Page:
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K-State Turf and Landscape Blog

Tag: roots

Beware localized dry spot in putting greens – exacerbated by hot, dry winds

Summer is really here now, with fireflies, trips to the swimming pool, and … hot south winds to suck the moisture out of the ground. In sand-based putting greens, localized dry spot can pop up FAST, causing major damage in a short period of time.

Here is what localized dry spot can look like:

Keep an eye on your soil profile so you can stop this damage before it starts. When you get damage to the extent shown in those two photos above it is a long road to recovery.

To check for localized dry spot, pull up some cores and use the “droplet test” by putting drops of water on the plug. If the drops just sit there, not wicking in, you have a problem. The soil is water-repellent.

Sometimes there is a defined hydrophobic layer with normal soil above and/or below, so check at different depths, all the way down the rootzone:

You might also notice water beading up on the surface and not wicking in.

You don’t want this to sneak up on you. Keep an eye on your soil profile, especially locations with a history of problems. Aerification and use of wetting agents can help get moisture where it needs to go.

This example below shows how a slight change in the rootzone can cause problems. The round spots are all locations where the soil was altered for research, with little mini-plots inside tubes sunk into the ground. These spots are prone to LDS. We all know that putting greens are pretty sensitive, so be careful if you are changing up your sand topdressing or other soil-related factors.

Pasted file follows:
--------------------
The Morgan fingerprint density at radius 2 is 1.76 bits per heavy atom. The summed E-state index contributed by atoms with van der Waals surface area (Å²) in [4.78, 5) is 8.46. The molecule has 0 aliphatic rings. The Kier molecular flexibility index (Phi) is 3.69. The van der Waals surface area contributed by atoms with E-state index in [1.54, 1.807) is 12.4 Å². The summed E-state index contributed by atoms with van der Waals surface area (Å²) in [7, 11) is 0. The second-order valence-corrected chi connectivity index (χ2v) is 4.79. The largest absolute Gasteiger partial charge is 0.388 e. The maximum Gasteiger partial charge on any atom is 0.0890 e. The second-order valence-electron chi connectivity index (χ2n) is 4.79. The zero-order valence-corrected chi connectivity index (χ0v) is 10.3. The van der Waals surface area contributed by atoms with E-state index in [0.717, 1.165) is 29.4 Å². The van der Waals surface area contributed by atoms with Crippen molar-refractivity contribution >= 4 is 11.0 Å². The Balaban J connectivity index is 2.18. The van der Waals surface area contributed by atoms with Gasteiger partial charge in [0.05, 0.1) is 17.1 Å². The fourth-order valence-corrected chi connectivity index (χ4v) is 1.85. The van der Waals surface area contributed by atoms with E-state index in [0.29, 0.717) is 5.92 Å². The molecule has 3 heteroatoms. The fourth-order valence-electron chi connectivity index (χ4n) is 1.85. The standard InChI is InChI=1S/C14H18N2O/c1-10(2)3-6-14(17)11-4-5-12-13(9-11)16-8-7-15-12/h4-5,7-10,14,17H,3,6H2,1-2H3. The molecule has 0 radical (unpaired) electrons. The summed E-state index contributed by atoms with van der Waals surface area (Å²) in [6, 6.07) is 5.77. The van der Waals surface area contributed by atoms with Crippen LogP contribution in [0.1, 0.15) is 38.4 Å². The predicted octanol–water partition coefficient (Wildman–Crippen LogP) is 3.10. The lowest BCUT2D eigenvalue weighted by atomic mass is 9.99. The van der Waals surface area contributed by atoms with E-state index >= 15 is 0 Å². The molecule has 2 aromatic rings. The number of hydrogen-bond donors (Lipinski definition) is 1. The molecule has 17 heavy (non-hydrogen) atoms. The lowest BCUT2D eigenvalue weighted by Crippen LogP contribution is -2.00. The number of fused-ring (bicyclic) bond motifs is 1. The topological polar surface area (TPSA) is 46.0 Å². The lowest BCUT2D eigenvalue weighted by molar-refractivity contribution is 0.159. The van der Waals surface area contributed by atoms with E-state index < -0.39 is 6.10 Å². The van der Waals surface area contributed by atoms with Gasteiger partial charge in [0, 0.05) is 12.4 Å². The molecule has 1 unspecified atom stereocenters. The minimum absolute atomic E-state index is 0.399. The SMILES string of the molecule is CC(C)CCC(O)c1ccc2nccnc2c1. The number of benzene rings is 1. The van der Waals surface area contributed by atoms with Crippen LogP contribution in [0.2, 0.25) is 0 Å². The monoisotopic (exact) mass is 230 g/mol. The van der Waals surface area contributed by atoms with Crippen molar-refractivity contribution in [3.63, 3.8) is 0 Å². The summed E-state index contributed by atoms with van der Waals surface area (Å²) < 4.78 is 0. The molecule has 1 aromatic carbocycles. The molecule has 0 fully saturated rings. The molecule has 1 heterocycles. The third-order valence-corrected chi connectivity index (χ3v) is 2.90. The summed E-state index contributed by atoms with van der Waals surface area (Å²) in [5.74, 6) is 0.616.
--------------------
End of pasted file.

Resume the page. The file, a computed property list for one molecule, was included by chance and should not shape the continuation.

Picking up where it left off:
A not-so-obvious site issue

I mentioned this last week in a post about brown patch (click HERE if you missed it) but forgot to post a picture:

What’s going on here? This is part of my yard. I have heavy clay soils, and though it’s not obvious from the photo, this is a slight depression area where water sits for awhile after rain. Wet heavy soils = compromised roots. Compromised roots = areas that area quicker to check out during summer heat and drought.

We’ve seen this with trees, shrubs, and flowers this year too. We got some big rainfalls earlier in summer that damaged root systems. As long as weather was mild, the plants chugged along okay on those compromised roots. However, as soon as stress kicks in, those compromised roots can’t support the plant as well, and we see some decline.

In my lawn there, it is that same area year after year that shows the problem. Come autumn (and milder temps) it usually recovers pretty well.

**After posting, someone asked about the solution. If possible, improving the overall flow/drainage by changing the grade might be an option. Here, there’s just isn’t enough slop to play with in order to do that. Another way to improve root health and drainage is through core aerification. The best time to do that in cool-season lawns is in the fall.**